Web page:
For Chinelo Anohu-Amazu, it is another moment in the sun and call to higher duty as she is appointed the Head of African Development Bank Group’s flagship initiative, the African Investment Forum. Given her trailblazing legacies, which won her and PenCom local and international acclaims, I had predicted that she was built for loftier heights. My projection was predicated on the grounds that the gold fish has no hiding place.
True to my predictions, the world continues to beckon on her to tap into her rich repository of knowledge, experience, and contact. Today, she is not only a member of the prestigious London Stock Exchange (LSE) Africa Advisory Board, she was also appointed into the International Advisory Board of the esteemed University of Edinburgh Business School. She has been associated with many international bodies and engagements, and was present with the who-is-who, including Heads of State, business moguls, and investors at the maiden Africa Investment Forum (AIF) in Johannesburg last year to chart a trajectory for Africa’s development through investments. She spoke eloquently and shone like a million stars on the panel that dealt with pension.
So, it was not totally surprising when the eagle finally landed at the African Development Bank Group (AfDBG) as the brilliant President of AfDBG, Dr. Akinwumi Adesina, recently announced Chinelo Anohu-Amazu’s appointment as the head of the bank’s flagship investment arm, the AIF.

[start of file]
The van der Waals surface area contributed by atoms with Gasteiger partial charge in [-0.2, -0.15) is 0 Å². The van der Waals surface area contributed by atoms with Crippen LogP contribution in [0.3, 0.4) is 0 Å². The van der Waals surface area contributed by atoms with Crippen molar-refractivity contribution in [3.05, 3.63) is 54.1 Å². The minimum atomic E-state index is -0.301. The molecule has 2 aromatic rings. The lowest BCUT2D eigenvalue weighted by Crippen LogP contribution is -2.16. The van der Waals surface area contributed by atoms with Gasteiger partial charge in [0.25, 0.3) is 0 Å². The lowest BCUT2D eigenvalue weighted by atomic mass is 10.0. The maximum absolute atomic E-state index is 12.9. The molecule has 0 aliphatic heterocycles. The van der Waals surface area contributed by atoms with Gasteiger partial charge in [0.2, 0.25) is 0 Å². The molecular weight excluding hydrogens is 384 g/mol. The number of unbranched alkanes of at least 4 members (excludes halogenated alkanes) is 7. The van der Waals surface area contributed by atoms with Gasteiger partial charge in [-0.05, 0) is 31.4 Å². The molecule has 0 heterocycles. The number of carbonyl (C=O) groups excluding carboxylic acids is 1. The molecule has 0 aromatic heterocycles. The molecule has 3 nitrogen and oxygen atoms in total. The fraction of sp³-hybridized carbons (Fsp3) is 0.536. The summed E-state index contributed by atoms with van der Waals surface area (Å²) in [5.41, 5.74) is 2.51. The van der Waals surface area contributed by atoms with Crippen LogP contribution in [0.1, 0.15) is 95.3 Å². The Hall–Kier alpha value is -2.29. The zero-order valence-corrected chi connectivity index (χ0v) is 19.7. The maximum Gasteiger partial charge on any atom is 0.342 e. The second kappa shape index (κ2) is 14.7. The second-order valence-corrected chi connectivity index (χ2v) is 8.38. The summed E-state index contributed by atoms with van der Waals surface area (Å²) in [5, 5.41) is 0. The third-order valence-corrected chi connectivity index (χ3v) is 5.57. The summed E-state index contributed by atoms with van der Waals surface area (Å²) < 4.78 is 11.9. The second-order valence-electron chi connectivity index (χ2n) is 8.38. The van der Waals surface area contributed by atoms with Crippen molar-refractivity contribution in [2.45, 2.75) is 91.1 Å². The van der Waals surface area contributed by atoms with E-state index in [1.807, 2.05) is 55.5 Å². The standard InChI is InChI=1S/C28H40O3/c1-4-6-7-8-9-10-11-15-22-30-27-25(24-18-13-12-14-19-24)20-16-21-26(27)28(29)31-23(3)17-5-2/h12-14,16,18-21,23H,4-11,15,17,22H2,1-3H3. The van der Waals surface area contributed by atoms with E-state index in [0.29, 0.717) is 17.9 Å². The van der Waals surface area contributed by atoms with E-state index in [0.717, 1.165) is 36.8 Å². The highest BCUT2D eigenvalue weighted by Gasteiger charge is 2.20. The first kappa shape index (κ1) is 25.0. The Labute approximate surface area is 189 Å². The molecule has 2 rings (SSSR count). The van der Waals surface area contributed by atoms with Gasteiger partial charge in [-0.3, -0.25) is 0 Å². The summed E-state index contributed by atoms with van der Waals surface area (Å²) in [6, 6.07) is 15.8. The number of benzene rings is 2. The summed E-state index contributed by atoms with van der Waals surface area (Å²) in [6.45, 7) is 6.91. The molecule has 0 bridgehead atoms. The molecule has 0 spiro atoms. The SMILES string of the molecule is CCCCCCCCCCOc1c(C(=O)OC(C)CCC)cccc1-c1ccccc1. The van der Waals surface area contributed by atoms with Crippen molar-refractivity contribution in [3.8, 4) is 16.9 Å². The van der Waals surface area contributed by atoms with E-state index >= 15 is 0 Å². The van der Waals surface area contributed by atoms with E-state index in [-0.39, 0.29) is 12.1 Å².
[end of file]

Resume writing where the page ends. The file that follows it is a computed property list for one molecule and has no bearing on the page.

“I am delighted that Chinelo Anohu is joining us as the Head and Senior Director of the Africa Investment Forum. Her can-do-attitude, leadership, hands-on experience in working with global pension funds and institutional investors, and extensive global networks among institutional investors, will significantly position and help the Africa Investment Forum to drive its global agenda to attract more investments to Africa”, Dr. Akinwumi said about her appointment.
The African Investment Forum (AIF)
What is AIF and why does the appointment of an accomplished achiever of Anohu-Amazu’s calibre at its helms matter? The AIF has become Africa’s premier multi-stakeholder transactional platform for leveraging investments from the private sector, African and global financial institutions, global pension funds and sovereign wealth funds and other institutional investors. The AIF, which was launched in 2018, also provides an unparalleled platform for engagements with African Heads of State and Governments to discuss, in the Forum’s unique “Investment Board Rooms”, policy, business and investment incentives to close transactions in real time.